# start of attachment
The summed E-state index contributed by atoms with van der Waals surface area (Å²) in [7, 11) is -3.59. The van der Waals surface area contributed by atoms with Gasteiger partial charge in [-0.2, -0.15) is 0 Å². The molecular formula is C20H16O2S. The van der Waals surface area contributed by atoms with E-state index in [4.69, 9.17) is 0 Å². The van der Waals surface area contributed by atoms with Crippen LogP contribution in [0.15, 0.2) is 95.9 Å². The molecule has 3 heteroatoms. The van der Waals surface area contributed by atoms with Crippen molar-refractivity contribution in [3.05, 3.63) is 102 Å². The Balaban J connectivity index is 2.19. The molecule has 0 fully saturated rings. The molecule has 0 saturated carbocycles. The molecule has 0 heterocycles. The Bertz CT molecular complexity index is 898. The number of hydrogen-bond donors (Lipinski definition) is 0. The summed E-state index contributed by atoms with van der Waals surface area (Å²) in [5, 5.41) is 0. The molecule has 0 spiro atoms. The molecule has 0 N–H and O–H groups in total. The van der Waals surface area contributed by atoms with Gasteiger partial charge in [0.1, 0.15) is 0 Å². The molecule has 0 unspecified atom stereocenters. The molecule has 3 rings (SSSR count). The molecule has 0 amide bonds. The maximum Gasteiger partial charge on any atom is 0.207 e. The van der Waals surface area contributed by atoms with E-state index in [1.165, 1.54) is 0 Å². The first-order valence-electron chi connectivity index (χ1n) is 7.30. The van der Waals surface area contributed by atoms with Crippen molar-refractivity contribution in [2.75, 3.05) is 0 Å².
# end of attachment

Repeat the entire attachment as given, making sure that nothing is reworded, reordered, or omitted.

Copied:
The summed E-state index contributed by atoms with van der Waals surface area (Å²) in [7, 11) is -3.59. The van der Waals surface area contributed by atoms with Gasteiger partial charge in [-0.2, -0.15) is 0 Å². The molecular formula is C20H16O2S. The van der Waals surface area contributed by atoms with E-state index in [4.69, 9.17) is 0 Å². The van der Waals surface area contributed by atoms with Crippen LogP contribution in [0.15, 0.2) is 95.9 Å². The molecule has 3 heteroatoms. The van der Waals surface area contributed by atoms with Crippen molar-refractivity contribution in [3.05, 3.63) is 102 Å². The Balaban J connectivity index is 2.19. The molecule has 0 fully saturated rings. The molecule has 0 saturated carbocycles. The molecule has 0 heterocycles. The Bertz CT molecular complexity index is 898. The number of hydrogen-bond donors (Lipinski definition) is 0. The summed E-state index contributed by atoms with van der Waals surface area (Å²) in [5, 5.41) is 0. The molecule has 0 spiro atoms. The molecule has 0 N–H and O–H groups in total. The van der Waals surface area contributed by atoms with Gasteiger partial charge in [0.1, 0.15) is 0 Å². The molecule has 0 unspecified atom stereocenters. The molecule has 3 rings (SSSR count). The molecule has 0 amide bonds. The maximum Gasteiger partial charge on any atom is 0.207 e. The van der Waals surface area contributed by atoms with E-state index in [1.165, 1.54) is 0 Å². The first-order valence-electron chi connectivity index (χ1n) is 7.30. The van der Waals surface area contributed by atoms with Crippen molar-refractivity contribution in [2.75, 3.05) is 0 Å².